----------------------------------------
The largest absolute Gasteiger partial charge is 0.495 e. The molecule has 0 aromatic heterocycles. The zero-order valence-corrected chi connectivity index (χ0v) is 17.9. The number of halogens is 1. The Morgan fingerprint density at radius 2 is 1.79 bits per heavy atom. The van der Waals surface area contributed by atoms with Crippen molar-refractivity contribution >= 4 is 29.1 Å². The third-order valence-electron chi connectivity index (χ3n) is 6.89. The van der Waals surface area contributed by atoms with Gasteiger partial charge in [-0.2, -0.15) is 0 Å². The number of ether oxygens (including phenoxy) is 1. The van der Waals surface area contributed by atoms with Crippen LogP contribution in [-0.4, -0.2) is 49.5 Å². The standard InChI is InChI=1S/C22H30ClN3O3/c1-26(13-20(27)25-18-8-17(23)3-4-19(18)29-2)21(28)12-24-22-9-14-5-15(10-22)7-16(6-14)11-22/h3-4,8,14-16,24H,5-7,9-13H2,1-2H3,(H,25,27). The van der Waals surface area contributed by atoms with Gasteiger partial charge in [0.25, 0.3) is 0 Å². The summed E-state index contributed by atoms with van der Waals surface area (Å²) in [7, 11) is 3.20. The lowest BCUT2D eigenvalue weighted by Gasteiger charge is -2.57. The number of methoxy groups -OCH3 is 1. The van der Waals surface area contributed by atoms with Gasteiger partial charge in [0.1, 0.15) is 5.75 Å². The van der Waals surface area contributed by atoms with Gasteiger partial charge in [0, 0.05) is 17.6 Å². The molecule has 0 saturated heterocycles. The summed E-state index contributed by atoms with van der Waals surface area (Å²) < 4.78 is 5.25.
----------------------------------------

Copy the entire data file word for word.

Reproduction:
The largest absolute Gasteiger partial charge is 0.495 e. The molecule has 0 aromatic heterocycles. The zero-order valence-corrected chi connectivity index (χ0v) is 17.9. The number of halogens is 1. The Morgan fingerprint density at radius 2 is 1.79 bits per heavy atom. The van der Waals surface area contributed by atoms with Crippen molar-refractivity contribution >= 4 is 29.1 Å². The third-order valence-electron chi connectivity index (χ3n) is 6.89. The van der Waals surface area contributed by atoms with Gasteiger partial charge in [-0.2, -0.15) is 0 Å². The number of ether oxygens (including phenoxy) is 1. The van der Waals surface area contributed by atoms with Crippen LogP contribution in [-0.4, -0.2) is 49.5 Å². The standard InChI is InChI=1S/C22H30ClN3O3/c1-26(13-20(27)25-18-8-17(23)3-4-19(18)29-2)21(28)12-24-22-9-14-5-15(10-22)7-16(6-14)11-22/h3-4,8,14-16,24H,5-7,9-13H2,1-2H3,(H,25,27). The van der Waals surface area contributed by atoms with Gasteiger partial charge in [0.25, 0.3) is 0 Å². The summed E-state index contributed by atoms with van der Waals surface area (Å²) in [7, 11) is 3.20. The lowest BCUT2D eigenvalue weighted by Gasteiger charge is -2.57. The number of methoxy groups -OCH3 is 1. The van der Waals surface area contributed by atoms with Gasteiger partial charge in [0.1, 0.15) is 5.75 Å². The van der Waals surface area contributed by atoms with Gasteiger partial charge in [0, 0.05) is 17.6 Å². The molecule has 0 saturated heterocycles. The summed E-state index contributed by atoms with van der Waals surface area (Å²) < 4.78 is 5.25.